In a sign that Pakistan-US fissures are on the mend, the government has waived half of the demurrage charges on Nato containers stranded on Pakistani sea ports due to blockage of the land route.
The Economic Coordination Committee (ECC) of the Cabinet‚Äôs decision to write off Rs187.8 million demurrage and storage charges was taken just four days before the first anniversary of the attack on the Salala check post by US troops.
According to officials, three shipping and freight forwarding companies, namely International Logistics and Trading, Security Packers and Customs Consultants and Advisers, responsible for handling the Nato cargo, owe a total sum of Rs375.5 million.
An official of the ports and shipping ministry, who moved the summary to the ECC, said that these companies had been hired by Nato for handling the cargo, including the containers that remained stranded from the end of November 2011 to July 2012.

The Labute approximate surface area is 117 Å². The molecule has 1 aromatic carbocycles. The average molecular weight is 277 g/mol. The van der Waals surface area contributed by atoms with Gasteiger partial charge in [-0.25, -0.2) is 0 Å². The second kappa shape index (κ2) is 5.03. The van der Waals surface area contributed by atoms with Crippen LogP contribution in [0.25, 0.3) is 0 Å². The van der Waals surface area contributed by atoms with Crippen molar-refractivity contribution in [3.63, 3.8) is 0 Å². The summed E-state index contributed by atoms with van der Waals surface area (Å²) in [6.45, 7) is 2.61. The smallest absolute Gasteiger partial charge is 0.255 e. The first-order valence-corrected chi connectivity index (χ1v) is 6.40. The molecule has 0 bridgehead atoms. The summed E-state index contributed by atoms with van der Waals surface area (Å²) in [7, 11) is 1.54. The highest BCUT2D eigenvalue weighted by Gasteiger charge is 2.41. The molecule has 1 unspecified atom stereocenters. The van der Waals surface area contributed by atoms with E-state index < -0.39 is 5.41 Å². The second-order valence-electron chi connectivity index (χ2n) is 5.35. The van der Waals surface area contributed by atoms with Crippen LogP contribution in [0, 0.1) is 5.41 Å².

The move has irked some in the finance ministry, an official said, noting that the ministry had opposed the proposal to write off the demurrage charges. The Karachi Port Trust (KPT) cannot waive more than Rs5 million in charges, another government official pointed out.
In its criticism, the Economic Affairs Division argues that these companies should take up the claims with the Nato authorities instead of seeking a waiver.
The ECC did not deliberate over the issue and the decisions on three separate summaries of the ministry of ports and shipping were taken in haste. Both the divisions had given their dissenting views on the summary before it was tabled in the ECC meeting, officials added.
The emergency ECC meeting, called by the Finance Minister Dr Abdul Hafeez Shaikh concluded business without adequate deliberation or debate, the official said.
Nato supplies were halted due to tensions between Washington and Islamabad in the aftermath of the airstrike on Salalah check post that killed 24 Pakistani soldiers including two officers on November 26, 2011.
As a consequence, Pakistan began blocking Nato supplies. But after months of negotiations to reopen Nato supply the government tagged deliveries to Afghanistan at $5,500 per container.
US Defence Secretary Leon Panetta termed the demand a ‚Äúprice gouge‚ÄĚ in May this year. However, relations between Washington and Islamabad improved following an apology by the US Secretary of State Hillary Clinton and the supplies reopened in July this year without any additional charges.
Published in The Express Tribune, November 30th, 2012.